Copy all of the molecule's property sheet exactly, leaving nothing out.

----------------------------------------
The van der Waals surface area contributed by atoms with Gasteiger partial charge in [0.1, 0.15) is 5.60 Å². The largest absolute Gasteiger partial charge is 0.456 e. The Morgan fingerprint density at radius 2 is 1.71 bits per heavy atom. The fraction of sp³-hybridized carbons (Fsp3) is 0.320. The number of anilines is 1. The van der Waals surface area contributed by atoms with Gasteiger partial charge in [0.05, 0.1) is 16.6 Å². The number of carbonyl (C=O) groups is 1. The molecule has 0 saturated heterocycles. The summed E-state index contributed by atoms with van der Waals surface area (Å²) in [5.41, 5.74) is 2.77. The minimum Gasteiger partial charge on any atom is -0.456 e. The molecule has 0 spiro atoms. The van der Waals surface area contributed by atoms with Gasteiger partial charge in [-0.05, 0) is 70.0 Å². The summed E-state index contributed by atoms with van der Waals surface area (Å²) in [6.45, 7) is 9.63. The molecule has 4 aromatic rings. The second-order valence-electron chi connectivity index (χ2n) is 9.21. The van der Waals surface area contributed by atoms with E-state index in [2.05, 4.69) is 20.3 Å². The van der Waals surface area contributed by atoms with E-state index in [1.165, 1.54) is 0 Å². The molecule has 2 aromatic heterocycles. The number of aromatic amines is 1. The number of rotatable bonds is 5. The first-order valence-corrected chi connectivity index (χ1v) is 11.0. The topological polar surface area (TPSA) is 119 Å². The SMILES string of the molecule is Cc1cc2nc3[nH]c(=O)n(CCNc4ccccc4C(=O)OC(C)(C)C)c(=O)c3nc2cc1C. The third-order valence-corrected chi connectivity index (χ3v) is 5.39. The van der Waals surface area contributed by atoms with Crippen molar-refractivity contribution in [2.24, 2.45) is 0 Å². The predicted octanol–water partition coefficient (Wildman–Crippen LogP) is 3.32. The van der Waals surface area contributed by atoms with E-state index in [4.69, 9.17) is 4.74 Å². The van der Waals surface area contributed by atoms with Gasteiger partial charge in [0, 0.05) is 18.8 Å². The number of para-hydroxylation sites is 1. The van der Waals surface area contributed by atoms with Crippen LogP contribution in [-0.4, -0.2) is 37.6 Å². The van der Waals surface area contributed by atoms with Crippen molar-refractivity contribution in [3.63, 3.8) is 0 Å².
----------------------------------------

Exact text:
The van der Waals surface area contributed by atoms with Gasteiger partial charge in [0.1, 0.15) is 5.60 Å². The largest absolute Gasteiger partial charge is 0.456 e. The Morgan fingerprint density at radius 2 is 1.71 bits per heavy atom. The fraction of sp³-hybridized carbons (Fsp3) is 0.320. The number of anilines is 1. The van der Waals surface area contributed by atoms with Gasteiger partial charge in [0.05, 0.1) is 16.6 Å². The number of carbonyl (C=O) groups is 1. The molecule has 0 saturated heterocycles. The summed E-state index contributed by atoms with van der Waals surface area (Å²) in [5.41, 5.74) is 2.77. The minimum Gasteiger partial charge on any atom is -0.456 e. The molecule has 0 spiro atoms. The van der Waals surface area contributed by atoms with Gasteiger partial charge in [-0.05, 0) is 70.0 Å². The summed E-state index contributed by atoms with van der Waals surface area (Å²) in [6.45, 7) is 9.63. The molecule has 4 aromatic rings. The second-order valence-electron chi connectivity index (χ2n) is 9.21. The van der Waals surface area contributed by atoms with E-state index in [2.05, 4.69) is 20.3 Å². The van der Waals surface area contributed by atoms with E-state index in [1.165, 1.54) is 0 Å². The molecule has 2 aromatic heterocycles. The number of aromatic amines is 1. The number of rotatable bonds is 5. The first-order valence-corrected chi connectivity index (χ1v) is 11.0. The topological polar surface area (TPSA) is 119 Å². The SMILES string of the molecule is Cc1cc2nc3[nH]c(=O)n(CCNc4ccccc4C(=O)OC(C)(C)C)c(=O)c3nc2cc1C. The third-order valence-corrected chi connectivity index (χ3v) is 5.39. The van der Waals surface area contributed by atoms with Crippen molar-refractivity contribution in [2.24, 2.45) is 0 Å². The predicted octanol–water partition coefficient (Wildman–Crippen LogP) is 3.32. The van der Waals surface area contributed by atoms with E-state index in [4.69, 9.17) is 4.74 Å². The van der Waals surface area contributed by atoms with Gasteiger partial charge in [0, 0.05) is 18.8 Å². The number of para-hydroxylation sites is 1. The van der Waals surface area contributed by atoms with Crippen LogP contribution in [-0.4, -0.2) is 37.6 Å². The van der Waals surface area contributed by atoms with Crippen molar-refractivity contribution in [3.63, 3.8) is 0 Å².